PRIMES: Dash Elhauge's Story

 

Computational Biology is the sort of thing one only gets to experience through a program like PRIMES. It's an elegant marriage between the rigorous abstraction of mathematics and the intricate dynamics of biological systems. It takes the increasing flurry of scientific findings and publications, steps back, and asks the question we often lose sight of in biology: what are the implications of all these findings?

My project studied the role of cell fusion in cancer evolution. Cancer is quite complicated, and even when it's thought about abstractly it can be hard to generate any scientific results; that's where computers come in. For programmers (like me), computational biology research is inherently satisfying because it lets us flex our programming skills to bridge that gap between abstraction and real world dynamics that only we can. Not only that, but it allows you to think about biology not as a memorized mass of terms and processes, but rather as a sophisticated system predicated on subtle balance. It's the sort of style of thinking you simply can't find anywhere else.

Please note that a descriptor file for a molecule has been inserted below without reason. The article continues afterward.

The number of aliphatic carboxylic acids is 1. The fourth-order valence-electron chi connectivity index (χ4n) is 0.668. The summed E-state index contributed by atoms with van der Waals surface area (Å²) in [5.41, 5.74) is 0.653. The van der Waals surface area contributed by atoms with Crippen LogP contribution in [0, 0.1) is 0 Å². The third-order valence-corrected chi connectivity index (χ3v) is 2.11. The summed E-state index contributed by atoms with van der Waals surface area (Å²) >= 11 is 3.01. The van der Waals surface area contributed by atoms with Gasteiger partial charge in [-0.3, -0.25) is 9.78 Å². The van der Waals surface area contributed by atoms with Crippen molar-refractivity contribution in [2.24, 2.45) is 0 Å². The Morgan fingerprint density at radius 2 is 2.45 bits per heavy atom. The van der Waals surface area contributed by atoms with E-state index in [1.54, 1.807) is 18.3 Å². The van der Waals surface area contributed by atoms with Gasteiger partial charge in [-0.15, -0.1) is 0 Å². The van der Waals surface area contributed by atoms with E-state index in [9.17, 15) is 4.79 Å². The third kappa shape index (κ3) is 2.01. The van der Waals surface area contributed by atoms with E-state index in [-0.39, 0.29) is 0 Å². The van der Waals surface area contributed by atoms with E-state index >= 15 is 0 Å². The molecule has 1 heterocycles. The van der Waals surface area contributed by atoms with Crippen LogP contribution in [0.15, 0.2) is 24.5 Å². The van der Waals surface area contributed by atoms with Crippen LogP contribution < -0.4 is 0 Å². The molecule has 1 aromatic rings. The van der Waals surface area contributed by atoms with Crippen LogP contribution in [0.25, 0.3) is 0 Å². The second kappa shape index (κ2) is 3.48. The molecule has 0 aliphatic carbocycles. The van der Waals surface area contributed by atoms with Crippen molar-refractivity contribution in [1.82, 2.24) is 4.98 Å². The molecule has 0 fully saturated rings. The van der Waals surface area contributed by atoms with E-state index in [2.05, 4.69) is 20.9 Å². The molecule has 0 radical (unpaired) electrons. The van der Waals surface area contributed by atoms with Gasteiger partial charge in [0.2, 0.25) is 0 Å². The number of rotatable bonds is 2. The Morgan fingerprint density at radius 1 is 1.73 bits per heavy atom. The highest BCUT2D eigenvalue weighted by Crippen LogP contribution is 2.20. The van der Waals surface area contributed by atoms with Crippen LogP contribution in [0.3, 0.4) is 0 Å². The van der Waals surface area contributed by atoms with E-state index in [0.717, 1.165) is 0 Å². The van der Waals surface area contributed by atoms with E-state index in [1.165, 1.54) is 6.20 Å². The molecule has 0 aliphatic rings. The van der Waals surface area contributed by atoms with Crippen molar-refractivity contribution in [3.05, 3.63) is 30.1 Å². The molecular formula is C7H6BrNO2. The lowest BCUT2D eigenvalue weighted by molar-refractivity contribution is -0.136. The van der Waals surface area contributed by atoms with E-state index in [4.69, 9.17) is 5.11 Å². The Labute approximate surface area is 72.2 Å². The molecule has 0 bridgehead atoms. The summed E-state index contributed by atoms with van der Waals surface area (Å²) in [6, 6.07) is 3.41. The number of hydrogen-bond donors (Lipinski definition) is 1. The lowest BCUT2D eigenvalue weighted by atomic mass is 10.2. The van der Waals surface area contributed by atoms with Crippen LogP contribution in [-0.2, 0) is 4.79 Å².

The way PRIMES is set up, your mentor guides you, but doesn't lead you. You are the one doing the research, and you are the one making the exciting discoveries, so unlike so many research programs, you get a complete feeling of independence and satisfaction. Your mentor simply cultivates the scientific inquiry that brews in PRIMES students' minds by carefully asking questions, challenging you when appropriate, teaching you bits of high level math or programming, presenting you with modern scientific discoveries, and seeing where that takes you. And where that takes you, I must say, is simply extraordinary.

I generated several models for understanding the evolution of cancer, and found that cell fusion serves a powerful role in increasing the rate of cancer evolution. Perhaps slowing cell fusion will aid in the fight against cancer someday.

 

Dash Elhauge worked on the project Modeling the role of cell fusion in cancer development under the mentorship of Christopher McFarland.

 

 

 

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